The US government has in fact increased its military aid to other countries. Strangely enough, some of these countries were said to have poor human rights records in the eyes of the State Department. These include countries in Latin America, Central Asia, South and South East Asia and the Middle East. What is further disturbing is that war on ““terror”ism” has become a tool to repress all those elements of the countries which the establishments fear. The result is an increase in attacks against the establishment, in suicide bombs, in fuelled conflicts within the countries. These tribal, ethnic, political group armed rivalries are used by the establishment many a times to distract people from the main weaknesses of the government and for the governments to use as an excuse to further repress the citizens.

As a result of the war on “terror”, today there is some armed operation or the other happening in countries like Afghanistan, Iraq, India, Pakistan, Syria, Colombia, Armenia, Azerbaijan etc. As a result, there is an increased supply of arms either via trade or military aid. With more weapons in the country, there is an increased trend of arms reaching the wrong hands, in a barter for money within the countries themselves. All of these factors combined, are further fuelling the lack of peace within countries.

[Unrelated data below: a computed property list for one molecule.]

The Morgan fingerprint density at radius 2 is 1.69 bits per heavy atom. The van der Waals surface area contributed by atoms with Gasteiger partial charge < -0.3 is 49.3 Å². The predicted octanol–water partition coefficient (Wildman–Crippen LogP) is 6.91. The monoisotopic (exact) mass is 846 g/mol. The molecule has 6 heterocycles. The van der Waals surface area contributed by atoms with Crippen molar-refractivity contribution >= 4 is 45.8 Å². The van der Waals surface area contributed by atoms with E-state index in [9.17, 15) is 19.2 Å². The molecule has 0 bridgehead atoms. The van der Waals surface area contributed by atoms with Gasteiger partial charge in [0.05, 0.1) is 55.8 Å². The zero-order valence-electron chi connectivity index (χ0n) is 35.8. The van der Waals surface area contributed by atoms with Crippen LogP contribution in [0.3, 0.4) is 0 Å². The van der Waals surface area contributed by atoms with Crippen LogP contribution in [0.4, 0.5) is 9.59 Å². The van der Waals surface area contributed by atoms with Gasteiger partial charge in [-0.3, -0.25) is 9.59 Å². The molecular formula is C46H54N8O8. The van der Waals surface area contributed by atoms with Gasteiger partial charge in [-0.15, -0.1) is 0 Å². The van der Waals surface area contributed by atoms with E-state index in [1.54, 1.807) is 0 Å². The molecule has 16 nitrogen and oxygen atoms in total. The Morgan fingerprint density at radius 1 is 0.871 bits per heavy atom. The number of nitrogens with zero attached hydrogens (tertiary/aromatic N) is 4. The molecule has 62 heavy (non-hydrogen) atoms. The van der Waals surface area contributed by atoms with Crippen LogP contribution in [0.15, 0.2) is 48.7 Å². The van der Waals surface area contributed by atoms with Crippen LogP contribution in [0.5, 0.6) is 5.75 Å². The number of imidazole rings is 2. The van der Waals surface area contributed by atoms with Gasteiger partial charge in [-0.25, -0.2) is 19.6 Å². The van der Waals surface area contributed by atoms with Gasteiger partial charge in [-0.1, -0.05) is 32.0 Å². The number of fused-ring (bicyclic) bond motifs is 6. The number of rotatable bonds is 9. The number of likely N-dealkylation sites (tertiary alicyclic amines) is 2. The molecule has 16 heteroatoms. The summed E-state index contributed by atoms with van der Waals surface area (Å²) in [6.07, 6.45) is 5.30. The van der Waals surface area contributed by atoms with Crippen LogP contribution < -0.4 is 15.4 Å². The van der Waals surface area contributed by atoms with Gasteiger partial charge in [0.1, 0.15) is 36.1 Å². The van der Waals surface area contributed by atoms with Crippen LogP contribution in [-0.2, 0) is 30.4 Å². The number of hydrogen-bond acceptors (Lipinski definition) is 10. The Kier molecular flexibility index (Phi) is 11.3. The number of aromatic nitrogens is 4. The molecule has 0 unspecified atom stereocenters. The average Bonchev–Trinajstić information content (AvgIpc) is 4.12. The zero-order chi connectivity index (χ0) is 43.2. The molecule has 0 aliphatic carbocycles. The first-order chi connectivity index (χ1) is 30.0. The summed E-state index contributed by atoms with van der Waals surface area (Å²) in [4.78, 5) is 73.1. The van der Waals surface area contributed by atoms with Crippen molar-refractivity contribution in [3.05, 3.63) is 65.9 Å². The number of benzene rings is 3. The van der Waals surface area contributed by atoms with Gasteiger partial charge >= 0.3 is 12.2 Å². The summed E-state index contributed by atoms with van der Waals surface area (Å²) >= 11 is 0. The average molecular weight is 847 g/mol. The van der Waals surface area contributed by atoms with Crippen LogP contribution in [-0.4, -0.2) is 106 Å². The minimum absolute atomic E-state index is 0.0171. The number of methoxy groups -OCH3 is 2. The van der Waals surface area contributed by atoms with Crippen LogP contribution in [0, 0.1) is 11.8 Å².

What can the governments do?

There is an imperative need for a global Arms Trade Treaty, in order to protect basic human rights and lives, in order to prevent families from breaking and in order to save our women and children from abuse and vulnerability. It is the responsibility of the governments to ensure that the supply of arms is reduced, trade curtailed and violators of international law receive justice.

The Controlling Small Arms campaign precedes an important UN meeting which will be held next month where member states will decide on whether to move work forward with an international Arms Trade Treaty. In 2006 amongst 154 countries, the US was the only country to have voted against it.

While the governments contemplate their next steps, the world is watching and waiting for an Arms Trade Treaty.

Monday, September 1, 2008

Bail Hearing Before September 11th (Dr. Afia Part III)

In a recent development of the case of Dr. Afia Siddiqui, her lawyer has demanded the American government to immediately allow Dr. Afia to be hospitalized in order for her to be treated for her critical health condition.